With the advent of vaccinations, U.S. hospitals are hopeful that they can recover normal utilization, but they will still face what Kaufman Hall foresees as “a long road to recovery.” The January 2021 decline in hospital financial metrics underpinned Kaufman Hall’s less-than-optimistic forecast on American hospital financial health, asserting that the pandemic’s repercussions for healthcare will persist, in their words, “indefinitely.”

Another take on healthcare finances comes out of the latest report on health sector spending from the Altarum Institute showing data from December 2019 to December 2020. As you gaze across the bar chart, note the blue bars which represent annual growth (or decline) in December 2020. The largest declines were seen for dental services, nursing home care and hospital care. You can see the increase in spending for home healthcare and prescription drugs for 2020 annual growth.

A shockingly large number of missed diagnosis visits—nearly 1 billion—was a topline finding in a recent IQVIA study on how COVID-19 has impacted healthcare in the U.S. The most prevalent specialties hit by this diagnosis visit gap were oncology (delayed cancer screenings), gastroenterology (postponed colonoscopies) and ophthalmology (eye exams).

Together, the Kaufman Hall, Altarum Institute and IQVIA data paint a concerning forecast for U.S. healthcare providers. But turned on its head, the picture also features health citizens in the U.S. who missed the healthcare encounter. The outlook for them is also difficult based on the fact that so many patients avoided care in 2020, and many have continued to delay care in the first weeks of 2021.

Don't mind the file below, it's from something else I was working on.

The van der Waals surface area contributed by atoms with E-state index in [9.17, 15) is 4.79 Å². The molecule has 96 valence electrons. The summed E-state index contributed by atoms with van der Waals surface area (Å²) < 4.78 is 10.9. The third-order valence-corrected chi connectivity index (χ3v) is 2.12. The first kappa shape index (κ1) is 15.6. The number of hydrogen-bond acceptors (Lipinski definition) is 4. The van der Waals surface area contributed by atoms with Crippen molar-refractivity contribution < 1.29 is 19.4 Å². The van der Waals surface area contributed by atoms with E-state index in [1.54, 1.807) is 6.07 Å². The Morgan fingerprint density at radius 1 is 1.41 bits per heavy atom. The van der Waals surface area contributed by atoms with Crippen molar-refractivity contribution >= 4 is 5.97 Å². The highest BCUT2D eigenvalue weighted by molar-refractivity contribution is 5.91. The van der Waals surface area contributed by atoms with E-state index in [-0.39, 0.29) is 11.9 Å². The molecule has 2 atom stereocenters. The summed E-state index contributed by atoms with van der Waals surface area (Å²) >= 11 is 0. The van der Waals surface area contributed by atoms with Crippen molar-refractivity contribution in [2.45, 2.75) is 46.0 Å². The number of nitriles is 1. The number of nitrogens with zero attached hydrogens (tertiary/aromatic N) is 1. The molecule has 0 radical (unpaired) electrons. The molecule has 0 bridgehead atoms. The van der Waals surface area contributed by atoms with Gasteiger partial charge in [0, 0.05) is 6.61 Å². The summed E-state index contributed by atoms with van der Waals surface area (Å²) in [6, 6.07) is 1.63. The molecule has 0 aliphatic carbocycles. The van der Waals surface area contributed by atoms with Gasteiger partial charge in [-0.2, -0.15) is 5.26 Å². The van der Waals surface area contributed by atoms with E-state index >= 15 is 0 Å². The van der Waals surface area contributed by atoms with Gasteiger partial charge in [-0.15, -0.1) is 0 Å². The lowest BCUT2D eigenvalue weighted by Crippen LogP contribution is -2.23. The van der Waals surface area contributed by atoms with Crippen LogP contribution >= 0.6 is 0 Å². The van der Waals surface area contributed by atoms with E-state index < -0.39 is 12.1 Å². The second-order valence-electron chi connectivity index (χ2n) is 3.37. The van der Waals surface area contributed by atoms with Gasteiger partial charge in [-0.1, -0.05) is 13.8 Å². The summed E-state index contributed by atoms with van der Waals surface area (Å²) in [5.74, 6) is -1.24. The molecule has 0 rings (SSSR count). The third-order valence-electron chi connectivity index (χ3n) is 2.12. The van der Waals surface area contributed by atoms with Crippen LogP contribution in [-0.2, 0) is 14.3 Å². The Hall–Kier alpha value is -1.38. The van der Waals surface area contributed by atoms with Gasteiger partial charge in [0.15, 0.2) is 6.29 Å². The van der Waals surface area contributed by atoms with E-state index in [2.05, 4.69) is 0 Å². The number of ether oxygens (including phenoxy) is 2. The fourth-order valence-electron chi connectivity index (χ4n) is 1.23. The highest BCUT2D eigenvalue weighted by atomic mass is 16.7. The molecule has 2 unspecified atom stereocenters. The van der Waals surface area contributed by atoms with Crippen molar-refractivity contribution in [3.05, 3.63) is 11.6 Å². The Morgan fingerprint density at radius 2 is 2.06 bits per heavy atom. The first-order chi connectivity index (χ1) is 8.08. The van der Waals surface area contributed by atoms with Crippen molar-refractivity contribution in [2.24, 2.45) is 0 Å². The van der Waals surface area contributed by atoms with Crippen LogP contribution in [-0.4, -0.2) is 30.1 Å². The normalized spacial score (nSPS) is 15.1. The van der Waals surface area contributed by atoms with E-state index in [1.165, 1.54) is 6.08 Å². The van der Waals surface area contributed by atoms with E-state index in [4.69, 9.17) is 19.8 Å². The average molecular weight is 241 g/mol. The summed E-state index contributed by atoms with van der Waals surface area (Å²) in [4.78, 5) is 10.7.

The ‘Shadow Health Crisis’

This care-avoidance will translate into thousands dying in 2021—not from complications due to COVID-19, but for other reasons not otherwise expected to result in death.

Bloomberg recently referred to patients avoiding care as the pandemic’s “shadow health crisis.”

A TIME-Harris poll conducted in mid-February found that nearly eight in ten people in the U.S. had put off some form of medical care, spanning dental exams, annual check-ups, eye exams, seeing specialists and mental health care.

While the percent of people not seeking specialty care at 15% might seem relatively small, these specialists include cardiologists and oncologists, among others. As heart disease has been the No. 1 killer of Americans year-upon-year—until 2020 when COVID-19 emerged as the top cause of death in the U.S.—delayed heart care can result in cardiac emergencies, morbidity and ultimately mortality if an unhealthy heart goes unchecked.